In the following few paragraphs I am going to attempt to paint a picture of the Melbourne scene facing Shadrach Pearce and family on arrival on the Bombay on the 15th of December 1852.
When they disembarked in Melbourne further difficulties faced the young Pearce family. Such huge numbers of migrants arriving in a town that was barely 15 years old was putting an enormous strain on resources such as accommodation. The following quotations come from the book ‘The Birth of Melbourne’ edited by Tim Flannery. They were written by Antoine Fauchery in October 1852.
“The enormous number of newcomers to this little capital makes it an impossible place to stay in. Neither gold nor silver would get you a room there. A chair, a table, a bench, cost more than they would at the most splendid fireworks display, and barely half of this floating population that the English merchant marine casts on the shore every day succeeds in obtaining any kind of shelter for a few days. Consequently the other half sleeps in the open!”
It must have been extremely difficult for the Pearce family as they had a very young infant, plus Emily would have had almost no time to recover after giving birth. The welcome to Melbourne was pretty dismal for everyone. Antoine goes on to describe the journey up the Yarra and settling his belongings into some form of accommodation as follows.
“Further on the ground becomes hilly without being anymore attractive than that. We veer slightly to the left, and to the left still, the town, built on a hill slope, appears to us in its entirety. We pass close to wooden huts spaced out along the two banks, and said to be boiling down works – a piece of information whose exactness our sense of smell does not allow us to doubt. We creep through about thirty brigs, schooners and three-masters – barks that cannot be more than two hundred and fifty tons register, and we finally tie up at a stone landing stage, behind which are the customs’ warehouses. .... There are numbers of people going and coming with a pen behind their ear and looking very busy, but they take no notice of us and pay only a little attention to our bundles, thrown rather than carried onto the wharf, amid a pile of bales and all sorts of goods. .... the payment of an entrance-tax for the town, levied on the luggage, brought me back to my sense of reality. I pay out eight or ten shillings and am free to go where I please. They even make this easier for me by sending me for the time being to the toll-office door. At this door two rows of carts are drawn up, which the owners put at the disposal of the newcomers for carrying their baggage. The place is bustling; prices are argued about, offers of service assail you; I fall into the arms of some thirty carriers, from whom I try to keep the gear that I am dragging behind me for fear of seeing it bushranged. .... Fortunately, one of the porters who is battling for my custom, calling me captain or governor, speaks French...just about as well as I mutilate English. From a gibberish that I listen to for ten minutes I gather that my man knows an Irish woman who has a room to let in Melbourne. That decides me, and, seeing that it is late I hand over half my baggage and am led away. We go up a very straight and very long street and arrive at the lady’s place. She is drunk, and tells me a fine story in her native patois, crosses herself, and installs me in a loft, along with five people stretched out on the floor on palliasses. All this for three pounds a week. ‘It’s given away,’ says my guide and he takes five shillings for his run.”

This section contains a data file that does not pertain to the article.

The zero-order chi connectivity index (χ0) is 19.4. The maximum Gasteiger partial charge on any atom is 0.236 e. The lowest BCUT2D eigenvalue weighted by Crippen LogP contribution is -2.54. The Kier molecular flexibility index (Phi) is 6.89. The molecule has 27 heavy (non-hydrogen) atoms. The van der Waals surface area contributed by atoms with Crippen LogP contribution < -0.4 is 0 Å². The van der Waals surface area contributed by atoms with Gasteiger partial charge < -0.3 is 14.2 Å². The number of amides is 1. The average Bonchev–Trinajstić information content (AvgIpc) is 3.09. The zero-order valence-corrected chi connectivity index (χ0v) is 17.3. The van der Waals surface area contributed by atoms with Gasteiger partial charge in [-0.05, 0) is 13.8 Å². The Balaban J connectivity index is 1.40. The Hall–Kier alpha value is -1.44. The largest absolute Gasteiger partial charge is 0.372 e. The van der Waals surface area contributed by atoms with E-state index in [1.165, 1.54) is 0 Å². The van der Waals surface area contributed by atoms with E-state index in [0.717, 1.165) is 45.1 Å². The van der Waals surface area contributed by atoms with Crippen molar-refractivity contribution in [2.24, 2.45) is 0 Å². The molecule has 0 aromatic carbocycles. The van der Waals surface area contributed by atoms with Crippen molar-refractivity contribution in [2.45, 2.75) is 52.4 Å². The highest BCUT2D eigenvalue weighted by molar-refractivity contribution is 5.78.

In complete contrast to these luxurious single persons accommodations are those for the arriving families. Families for whom the Colony has expressed a crying need and whose migration they sponsored.